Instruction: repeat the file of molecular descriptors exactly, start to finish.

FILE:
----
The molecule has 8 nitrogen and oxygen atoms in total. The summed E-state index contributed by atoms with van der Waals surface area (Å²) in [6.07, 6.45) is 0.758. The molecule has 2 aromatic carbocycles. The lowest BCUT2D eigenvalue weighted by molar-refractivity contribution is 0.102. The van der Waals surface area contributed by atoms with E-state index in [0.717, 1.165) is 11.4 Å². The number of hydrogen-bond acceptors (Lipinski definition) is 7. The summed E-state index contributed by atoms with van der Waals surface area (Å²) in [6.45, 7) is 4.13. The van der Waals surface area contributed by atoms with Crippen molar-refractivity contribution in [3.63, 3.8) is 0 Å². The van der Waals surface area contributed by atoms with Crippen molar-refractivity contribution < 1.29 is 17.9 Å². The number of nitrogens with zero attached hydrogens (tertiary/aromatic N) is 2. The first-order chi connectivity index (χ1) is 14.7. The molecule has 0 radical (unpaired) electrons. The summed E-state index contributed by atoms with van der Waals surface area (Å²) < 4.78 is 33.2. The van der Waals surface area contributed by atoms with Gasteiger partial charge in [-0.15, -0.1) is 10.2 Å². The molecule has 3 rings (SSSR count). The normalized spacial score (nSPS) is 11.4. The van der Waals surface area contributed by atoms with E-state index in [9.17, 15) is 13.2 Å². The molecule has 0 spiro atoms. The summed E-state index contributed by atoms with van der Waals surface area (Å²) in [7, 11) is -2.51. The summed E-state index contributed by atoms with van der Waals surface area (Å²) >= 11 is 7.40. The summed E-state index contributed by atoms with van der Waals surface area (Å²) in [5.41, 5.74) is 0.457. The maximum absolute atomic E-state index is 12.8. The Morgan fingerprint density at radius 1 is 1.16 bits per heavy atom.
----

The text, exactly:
The molecule has 8 nitrogen and oxygen atoms in total. The summed E-state index contributed by atoms with van der Waals surface area (Å²) in [6.07, 6.45) is 0.758. The molecule has 2 aromatic carbocycles. The lowest BCUT2D eigenvalue weighted by molar-refractivity contribution is 0.102. The van der Waals surface area contributed by atoms with E-state index in [0.717, 1.165) is 11.4 Å². The number of hydrogen-bond acceptors (Lipinski definition) is 7. The summed E-state index contributed by atoms with van der Waals surface area (Å²) in [6.45, 7) is 4.13. The van der Waals surface area contributed by atoms with Crippen molar-refractivity contribution in [3.63, 3.8) is 0 Å². The van der Waals surface area contributed by atoms with Crippen molar-refractivity contribution < 1.29 is 17.9 Å². The number of nitrogens with zero attached hydrogens (tertiary/aromatic N) is 2. The first-order chi connectivity index (χ1) is 14.7. The molecule has 0 radical (unpaired) electrons. The summed E-state index contributed by atoms with van der Waals surface area (Å²) < 4.78 is 33.2. The van der Waals surface area contributed by atoms with Gasteiger partial charge in [-0.15, -0.1) is 10.2 Å². The molecule has 3 rings (SSSR count). The normalized spacial score (nSPS) is 11.4. The van der Waals surface area contributed by atoms with E-state index in [9.17, 15) is 13.2 Å². The molecule has 0 spiro atoms. The summed E-state index contributed by atoms with van der Waals surface area (Å²) in [7, 11) is -2.51. The summed E-state index contributed by atoms with van der Waals surface area (Å²) >= 11 is 7.40. The summed E-state index contributed by atoms with van der Waals surface area (Å²) in [5.41, 5.74) is 0.457. The maximum absolute atomic E-state index is 12.8. The Morgan fingerprint density at radius 1 is 1.16 bits per heavy atom.